Truckeeand#8217;s Backstreet Framers and Gallery: The Art of Seeing by Pam McAdoo | SierraSun.com

Truckeeand#8217;s Backstreet Framers and Gallery: The Art of Seeing by Pam McAdoo

Amy Edgett
Sierra Sun

Color Wheel Rocks, part of Pam McAdoo's The Art of Seeing, will be on display at Backstreet Framers and Gallery in Truckee through mid-December.

TRUCKEE, Calif. and#8212; Pam McAdoo has done a million different things, yet people donand#8217;t know her as an artist. and#8220;Thatand#8217;s how I see my essential self,and#8221; said McAdoo.

One step into her studio and the watercolors transport her into a state of doing, zen-like, working with tools of the trade to create an image. and#8220;The reason I make and teach art, it helps tap into a different place in my conscience,and#8221; said McAdoo, who teaches art at Sierra College, Tahoe Truckee campus.

Typically, her subjects are landscapes and portraits, but a little over a year ago, a group of like-minded artists challenged themselves and McAdoo to focus on a series of work. An abstract pattern, formed in a Portland Ore. Japanese garden spoke to her. A slab of granite over a dry streambed with rounded, granite rocks.

She captures subtle shadows, smooth egg shapes and surface, color shifts from slate blue, rose, sienna in single pieces, with the series of 25 watercolors to show at the Backstreet Framers and Gallery, 10099 Jibboom St., Truckee.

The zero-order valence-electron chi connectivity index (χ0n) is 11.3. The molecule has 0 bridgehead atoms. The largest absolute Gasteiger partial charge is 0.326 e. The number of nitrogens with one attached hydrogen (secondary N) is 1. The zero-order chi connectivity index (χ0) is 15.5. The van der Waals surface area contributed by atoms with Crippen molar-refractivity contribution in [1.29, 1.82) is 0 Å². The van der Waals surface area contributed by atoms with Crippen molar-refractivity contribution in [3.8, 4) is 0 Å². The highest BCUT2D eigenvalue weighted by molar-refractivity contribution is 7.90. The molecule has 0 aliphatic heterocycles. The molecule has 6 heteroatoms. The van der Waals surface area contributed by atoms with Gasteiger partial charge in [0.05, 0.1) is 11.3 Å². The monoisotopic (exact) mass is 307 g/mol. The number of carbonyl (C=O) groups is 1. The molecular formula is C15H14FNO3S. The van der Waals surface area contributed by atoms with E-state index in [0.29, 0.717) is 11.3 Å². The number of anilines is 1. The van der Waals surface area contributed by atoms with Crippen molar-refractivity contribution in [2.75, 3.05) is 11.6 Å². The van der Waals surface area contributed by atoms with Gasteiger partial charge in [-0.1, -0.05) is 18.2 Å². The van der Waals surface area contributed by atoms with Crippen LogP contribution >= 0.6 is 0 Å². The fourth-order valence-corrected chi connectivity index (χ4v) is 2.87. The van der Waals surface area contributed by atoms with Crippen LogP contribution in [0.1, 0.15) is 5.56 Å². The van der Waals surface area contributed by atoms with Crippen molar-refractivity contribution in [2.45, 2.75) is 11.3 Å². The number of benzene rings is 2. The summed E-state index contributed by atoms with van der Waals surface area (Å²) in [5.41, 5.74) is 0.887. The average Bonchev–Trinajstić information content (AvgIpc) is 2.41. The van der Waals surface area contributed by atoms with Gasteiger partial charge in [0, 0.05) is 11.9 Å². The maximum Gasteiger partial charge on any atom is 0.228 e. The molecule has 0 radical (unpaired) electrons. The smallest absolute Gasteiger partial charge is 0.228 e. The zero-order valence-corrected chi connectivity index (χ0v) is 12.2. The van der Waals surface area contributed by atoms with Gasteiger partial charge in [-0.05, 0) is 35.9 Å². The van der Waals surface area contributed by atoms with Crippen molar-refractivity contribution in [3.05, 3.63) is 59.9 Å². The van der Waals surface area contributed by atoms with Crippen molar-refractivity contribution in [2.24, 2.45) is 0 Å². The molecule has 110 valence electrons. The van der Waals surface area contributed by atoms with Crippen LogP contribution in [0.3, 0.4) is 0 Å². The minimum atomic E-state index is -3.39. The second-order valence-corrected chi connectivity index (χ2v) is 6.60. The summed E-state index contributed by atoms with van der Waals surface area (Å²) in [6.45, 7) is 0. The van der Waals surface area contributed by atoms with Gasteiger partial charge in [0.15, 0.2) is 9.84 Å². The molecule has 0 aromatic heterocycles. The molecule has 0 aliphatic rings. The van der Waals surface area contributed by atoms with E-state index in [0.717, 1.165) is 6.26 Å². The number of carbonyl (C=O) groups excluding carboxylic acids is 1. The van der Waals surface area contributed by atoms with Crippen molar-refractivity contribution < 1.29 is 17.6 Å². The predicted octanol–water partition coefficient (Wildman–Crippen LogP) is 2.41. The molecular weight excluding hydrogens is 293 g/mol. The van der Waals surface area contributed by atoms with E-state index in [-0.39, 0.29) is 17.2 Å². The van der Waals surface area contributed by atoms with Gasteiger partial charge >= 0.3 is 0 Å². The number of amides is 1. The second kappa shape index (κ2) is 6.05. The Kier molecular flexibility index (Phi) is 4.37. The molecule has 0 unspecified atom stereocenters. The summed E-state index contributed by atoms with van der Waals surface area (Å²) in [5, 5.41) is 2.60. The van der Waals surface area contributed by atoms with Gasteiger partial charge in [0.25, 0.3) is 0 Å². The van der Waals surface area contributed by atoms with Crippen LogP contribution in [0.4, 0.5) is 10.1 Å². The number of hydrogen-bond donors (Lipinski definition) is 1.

Each image is similar, it captures the garden rocks, in several layers, or blocks. Each is different, with a varied wash, grouping or tint. Each time McAdoo enters and departs her studio, she is a different person.

But the local artist always appreciates being outside, cross country skiing, gardening and travel. McAdoo adores travel. and#8220;I go to one place, get planted, and get a sense of the community,and#8221; she said. Indonesia, Japan, Equador and Europe are a few places sheand#8217;s plopped. and#8220;The stimulus of walking into a different culture wakes me up, and I see things in a different way,and#8221; McAdoo pondered. and#8220;Exotic fruits, upside down chickens, itand#8217;s kind of alarming. I love that startle.and#8221;

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On a trip to Nepal in the 80s, McAdoo stayed in a town where sparse living, no wheels, no bicycles, the people eating a potato diet, did not hamper their zest for life. They were generous, warm and welcoming. and#8220;I was struck by the awesome amount of time spent, weaving, cutting a stone to build a house, how much they invested in making their world visually beautiful,and#8221; McAdoo said.

She feels at the best of times, you are a medium, that the art flows through you to become a tapestry, a painting. And she finds watercolor to be the hardest medium under the sun: Itand#8217;s unforgiving. and#8220;You have to hold your nose and jump into watercolor, be brave and let things happen.and#8221;

Step into McAdooand#8217;s Japanese garden series, with an opening reception Friday, Dec. 3, 4:30-7 p.m. at Backstreet Framers and Gallery in Truckee. The work will be on display until mid-December. Visit http://www.pmcadoo.com or call the Gallery at 530-587-1409 for information.

An opening reception Friday, Dec. 3, 4:30-7 p.m. will celebrate the opening of a show of recent watercolor paintings by artist Pam McAdoo. It will be festive, celebratory at the Backstreet Framers and Gallery, 10099 Jibboom St., Truckee. McAdoo studied drawing and painting in Italy before earning an undergraduate degree in Studio Art from Antioch College, a Masters degree in Illustration from Syracuse University and an MFA in Illustration from the University of Hartford.